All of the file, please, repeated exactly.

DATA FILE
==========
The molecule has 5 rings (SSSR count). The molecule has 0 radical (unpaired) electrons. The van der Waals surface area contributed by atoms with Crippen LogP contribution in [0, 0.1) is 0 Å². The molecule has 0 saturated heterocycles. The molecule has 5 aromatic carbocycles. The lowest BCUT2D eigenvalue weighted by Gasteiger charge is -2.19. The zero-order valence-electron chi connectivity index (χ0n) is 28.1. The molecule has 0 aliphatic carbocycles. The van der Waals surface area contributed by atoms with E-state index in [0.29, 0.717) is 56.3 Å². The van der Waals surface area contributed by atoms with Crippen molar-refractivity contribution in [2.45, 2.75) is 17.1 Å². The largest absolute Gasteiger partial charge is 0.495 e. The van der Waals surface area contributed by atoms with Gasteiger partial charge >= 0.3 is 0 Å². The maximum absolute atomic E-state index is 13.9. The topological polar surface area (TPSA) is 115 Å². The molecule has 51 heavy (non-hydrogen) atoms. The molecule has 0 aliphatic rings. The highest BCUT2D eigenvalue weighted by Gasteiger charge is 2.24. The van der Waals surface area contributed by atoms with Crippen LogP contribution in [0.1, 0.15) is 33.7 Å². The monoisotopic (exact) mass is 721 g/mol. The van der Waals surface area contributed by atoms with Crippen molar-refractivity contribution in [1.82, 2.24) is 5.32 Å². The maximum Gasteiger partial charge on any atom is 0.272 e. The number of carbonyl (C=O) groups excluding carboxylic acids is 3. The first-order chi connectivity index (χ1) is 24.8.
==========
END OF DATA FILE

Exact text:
The molecule has 5 rings (SSSR count). The molecule has 0 radical (unpaired) electrons. The van der Waals surface area contributed by atoms with Crippen LogP contribution in [0, 0.1) is 0 Å². The molecule has 0 saturated heterocycles. The molecule has 5 aromatic carbocycles. The lowest BCUT2D eigenvalue weighted by Gasteiger charge is -2.19. The zero-order valence-electron chi connectivity index (χ0n) is 28.1. The molecule has 0 aliphatic carbocycles. The van der Waals surface area contributed by atoms with E-state index in [0.29, 0.717) is 56.3 Å². The van der Waals surface area contributed by atoms with Crippen molar-refractivity contribution in [2.45, 2.75) is 17.1 Å². The largest absolute Gasteiger partial charge is 0.495 e. The van der Waals surface area contributed by atoms with Gasteiger partial charge >= 0.3 is 0 Å². The maximum absolute atomic E-state index is 13.9. The topological polar surface area (TPSA) is 115 Å². The molecule has 51 heavy (non-hydrogen) atoms. The molecule has 0 aliphatic rings. The highest BCUT2D eigenvalue weighted by Gasteiger charge is 2.24. The van der Waals surface area contributed by atoms with Crippen LogP contribution in [0.1, 0.15) is 33.7 Å². The monoisotopic (exact) mass is 721 g/mol. The van der Waals surface area contributed by atoms with Crippen molar-refractivity contribution in [1.82, 2.24) is 5.32 Å². The maximum Gasteiger partial charge on any atom is 0.272 e. The number of carbonyl (C=O) groups excluding carboxylic acids is 3. The first-order chi connectivity index (χ1) is 24.8.